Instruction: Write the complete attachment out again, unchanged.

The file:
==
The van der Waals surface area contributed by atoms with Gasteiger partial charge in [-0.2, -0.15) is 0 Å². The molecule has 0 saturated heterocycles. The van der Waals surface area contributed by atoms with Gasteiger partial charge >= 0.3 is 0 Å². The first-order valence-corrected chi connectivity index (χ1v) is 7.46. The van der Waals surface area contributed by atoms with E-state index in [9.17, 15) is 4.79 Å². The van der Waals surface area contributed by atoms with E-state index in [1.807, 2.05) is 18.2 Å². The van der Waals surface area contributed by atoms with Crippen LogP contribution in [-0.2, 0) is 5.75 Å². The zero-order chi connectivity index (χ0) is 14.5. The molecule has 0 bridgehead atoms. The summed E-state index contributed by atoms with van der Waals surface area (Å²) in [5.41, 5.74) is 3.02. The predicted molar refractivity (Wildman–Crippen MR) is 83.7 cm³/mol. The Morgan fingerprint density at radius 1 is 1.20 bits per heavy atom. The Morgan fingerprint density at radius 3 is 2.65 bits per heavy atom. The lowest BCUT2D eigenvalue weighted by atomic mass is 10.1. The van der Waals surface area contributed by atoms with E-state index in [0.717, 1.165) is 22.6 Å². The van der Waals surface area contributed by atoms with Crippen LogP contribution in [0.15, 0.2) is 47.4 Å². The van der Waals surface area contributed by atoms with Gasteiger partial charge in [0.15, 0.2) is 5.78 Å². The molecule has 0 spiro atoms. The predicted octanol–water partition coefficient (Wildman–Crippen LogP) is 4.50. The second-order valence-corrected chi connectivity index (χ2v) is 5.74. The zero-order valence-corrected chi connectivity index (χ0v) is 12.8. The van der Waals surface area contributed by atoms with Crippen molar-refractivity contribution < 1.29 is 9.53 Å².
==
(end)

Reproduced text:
The van der Waals surface area contributed by atoms with Gasteiger partial charge in [-0.2, -0.15) is 0 Å². The molecule has 0 saturated heterocycles. The van der Waals surface area contributed by atoms with Gasteiger partial charge >= 0.3 is 0 Å². The first-order valence-corrected chi connectivity index (χ1v) is 7.46. The van der Waals surface area contributed by atoms with E-state index in [9.17, 15) is 4.79 Å². The van der Waals surface area contributed by atoms with E-state index in [1.807, 2.05) is 18.2 Å². The van der Waals surface area contributed by atoms with Crippen LogP contribution in [-0.2, 0) is 5.75 Å². The zero-order chi connectivity index (χ0) is 14.5. The molecule has 0 bridgehead atoms. The summed E-state index contributed by atoms with van der Waals surface area (Å²) in [5.41, 5.74) is 3.02. The predicted molar refractivity (Wildman–Crippen MR) is 83.7 cm³/mol. The Morgan fingerprint density at radius 1 is 1.20 bits per heavy atom. The Morgan fingerprint density at radius 3 is 2.65 bits per heavy atom. The lowest BCUT2D eigenvalue weighted by atomic mass is 10.1. The van der Waals surface area contributed by atoms with E-state index in [0.717, 1.165) is 22.6 Å². The van der Waals surface area contributed by atoms with Crippen LogP contribution in [0.15, 0.2) is 47.4 Å². The van der Waals surface area contributed by atoms with Gasteiger partial charge in [0.15, 0.2) is 5.78 Å². The molecule has 0 spiro atoms. The predicted octanol–water partition coefficient (Wildman–Crippen LogP) is 4.50. The second-order valence-corrected chi connectivity index (χ2v) is 5.74. The zero-order valence-corrected chi connectivity index (χ0v) is 12.8. The van der Waals surface area contributed by atoms with Crippen molar-refractivity contribution < 1.29 is 9.53 Å².